The New Guy also had some questionable aquaintances. He wanted to help out a friend who recently got out of prison (we figured this out after repeated visits to their house by a parole officer) and decided the best thing would be to let his friend live in a rundown trailer that was parked in the driveway. It was a pretty nice set-up—including a huge flat screen television which every evening would flicker blue light into the neighborhood along with the smell of constant cigarette smoke from the chain-smoking parolee. I know, I know—here I am sounding like a judgmental old lady who is spouting “not in my backyard” but seriously? Living in a trailer in the driveway?

The noise next door began to escalate. New Guy drove a big truck with a loud engine, but worst of all, he had a stereo woofer in his car that he would play so loudly that it actually made our house vibrate. Often I would go to bed at eleven p.m. and the backyard next door would be quiet—I’d breathe a sigh of relief and sink into a welcomed slumber only to be awakened a few hours later by loud music and people partying. How these people drank so much and still managed to go to work the next day is beyond my comprehension. As time went on, more junk began to accumulate in the front yard and the house deteriorated even more. The stress of living next door to these people was beginning to get to me.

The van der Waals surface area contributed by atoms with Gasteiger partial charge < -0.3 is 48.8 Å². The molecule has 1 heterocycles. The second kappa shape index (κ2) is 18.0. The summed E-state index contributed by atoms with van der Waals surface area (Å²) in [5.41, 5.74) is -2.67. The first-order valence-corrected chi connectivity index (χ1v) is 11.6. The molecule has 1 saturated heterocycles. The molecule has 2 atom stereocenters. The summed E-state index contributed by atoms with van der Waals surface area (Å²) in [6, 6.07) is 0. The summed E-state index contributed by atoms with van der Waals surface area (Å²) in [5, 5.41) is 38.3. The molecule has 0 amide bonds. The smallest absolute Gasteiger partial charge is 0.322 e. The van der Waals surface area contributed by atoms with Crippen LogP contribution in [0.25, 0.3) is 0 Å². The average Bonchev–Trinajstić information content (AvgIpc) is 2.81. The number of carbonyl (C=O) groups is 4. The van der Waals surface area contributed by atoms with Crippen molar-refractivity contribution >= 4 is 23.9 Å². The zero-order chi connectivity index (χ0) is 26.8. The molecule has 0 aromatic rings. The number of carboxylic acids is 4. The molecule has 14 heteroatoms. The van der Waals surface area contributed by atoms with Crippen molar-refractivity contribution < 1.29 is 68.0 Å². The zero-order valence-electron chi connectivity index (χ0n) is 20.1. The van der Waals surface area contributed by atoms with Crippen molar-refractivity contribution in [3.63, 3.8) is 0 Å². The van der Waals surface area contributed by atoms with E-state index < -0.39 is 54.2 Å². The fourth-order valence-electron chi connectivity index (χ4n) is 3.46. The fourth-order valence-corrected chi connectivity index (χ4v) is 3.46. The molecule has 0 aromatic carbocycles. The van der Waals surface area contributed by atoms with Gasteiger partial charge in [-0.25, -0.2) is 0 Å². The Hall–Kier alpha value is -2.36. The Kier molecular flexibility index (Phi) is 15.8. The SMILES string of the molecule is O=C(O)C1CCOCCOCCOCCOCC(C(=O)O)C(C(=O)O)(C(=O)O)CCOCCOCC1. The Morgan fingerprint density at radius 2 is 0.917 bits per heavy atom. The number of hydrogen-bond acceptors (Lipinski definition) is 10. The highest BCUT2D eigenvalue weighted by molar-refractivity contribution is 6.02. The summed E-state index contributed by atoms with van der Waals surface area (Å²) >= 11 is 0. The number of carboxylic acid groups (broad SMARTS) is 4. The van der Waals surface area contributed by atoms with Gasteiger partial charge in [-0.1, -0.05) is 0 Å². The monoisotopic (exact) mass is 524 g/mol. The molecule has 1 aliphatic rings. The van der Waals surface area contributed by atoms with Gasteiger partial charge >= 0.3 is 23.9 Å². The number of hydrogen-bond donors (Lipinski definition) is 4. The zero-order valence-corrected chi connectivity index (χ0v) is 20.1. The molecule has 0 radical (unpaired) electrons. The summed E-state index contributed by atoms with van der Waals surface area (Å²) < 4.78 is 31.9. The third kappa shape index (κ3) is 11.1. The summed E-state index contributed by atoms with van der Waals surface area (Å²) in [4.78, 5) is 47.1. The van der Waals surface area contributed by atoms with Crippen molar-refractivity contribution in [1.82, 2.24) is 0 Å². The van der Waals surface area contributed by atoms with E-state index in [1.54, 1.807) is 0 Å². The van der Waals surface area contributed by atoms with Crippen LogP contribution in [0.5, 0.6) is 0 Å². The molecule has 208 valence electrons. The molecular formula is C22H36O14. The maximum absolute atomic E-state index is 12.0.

Suddenly, there was some good news. The homeowner decided to move back in to the house with his family. The New Guy was given his evictiion notice. My heart leapt with joy when I saw the U-Haul truck parked outside one afternoon. The owner is currently fixing up the house and will move in shortly. I got to peek inside the house before the owner carted off three full dumpsters worth of trash. Let’s just say I’ve never seen anything like it before in my entire life.

I’m happy once again on the street where I live, in the house that I love and where I can go to bed each night with a sense of peace and tranquility.

And who says there are no such things as miracles?